Clinical & Experimental Allergy

IgE antibodies to bee venom, phospholipase A, melittin and wasp venom


Dr R. Jarisch, Department of Dermatology I, A-1090 Wien, Alserstraße4, Austria.


Specific IgE antibodies against bee venom, phospholipase A, melittin and wasp venom have been examined in fifty patients with an unusually severe reaction after bee or wasp sting.

Two thirds of the bee venom-sensitive patients also have detectable IgE antibodies to wasp venom. More than 50% of the wasp venom-sensitive patients are also allergic to bee venom. Phospholipase A and melittin IgE antibodies were found, respectively, in two thirds and one third of the bee venom-sensitive cases.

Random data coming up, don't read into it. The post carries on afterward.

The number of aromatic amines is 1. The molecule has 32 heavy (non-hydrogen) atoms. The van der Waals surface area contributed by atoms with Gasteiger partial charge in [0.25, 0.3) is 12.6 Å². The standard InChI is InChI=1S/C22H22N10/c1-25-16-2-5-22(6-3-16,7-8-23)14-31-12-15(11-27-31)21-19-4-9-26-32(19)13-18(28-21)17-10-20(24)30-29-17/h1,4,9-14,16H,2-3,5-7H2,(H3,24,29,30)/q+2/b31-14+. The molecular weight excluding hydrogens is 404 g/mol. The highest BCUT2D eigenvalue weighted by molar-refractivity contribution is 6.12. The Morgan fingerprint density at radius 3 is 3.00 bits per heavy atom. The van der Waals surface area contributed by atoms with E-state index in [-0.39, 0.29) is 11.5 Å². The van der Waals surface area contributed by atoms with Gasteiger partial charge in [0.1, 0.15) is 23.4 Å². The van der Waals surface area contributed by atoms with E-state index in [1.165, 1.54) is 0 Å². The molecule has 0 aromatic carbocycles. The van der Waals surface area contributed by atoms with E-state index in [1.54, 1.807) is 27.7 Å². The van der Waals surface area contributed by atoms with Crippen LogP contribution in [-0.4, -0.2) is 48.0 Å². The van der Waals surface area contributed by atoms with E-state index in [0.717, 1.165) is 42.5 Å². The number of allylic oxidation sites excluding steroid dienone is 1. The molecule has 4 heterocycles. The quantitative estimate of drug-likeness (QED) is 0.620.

Specific IgE antibody determinations by the Radioallergosorbent test play an essential role in the diagnostic work. After a reaction to hymenoptera stings both bee and wasp venom tests are necessary due to the high incidence of a false or incomplete identification of the stinging insect.

Melittin, known for its potent pharmacological activity and possibly responsible for most of the side effects in bee venom immunotherapy, can probably not be excluded from therapeutic venom preparations since IgE antibodies to the melittin preparation were detected in one third of the cases.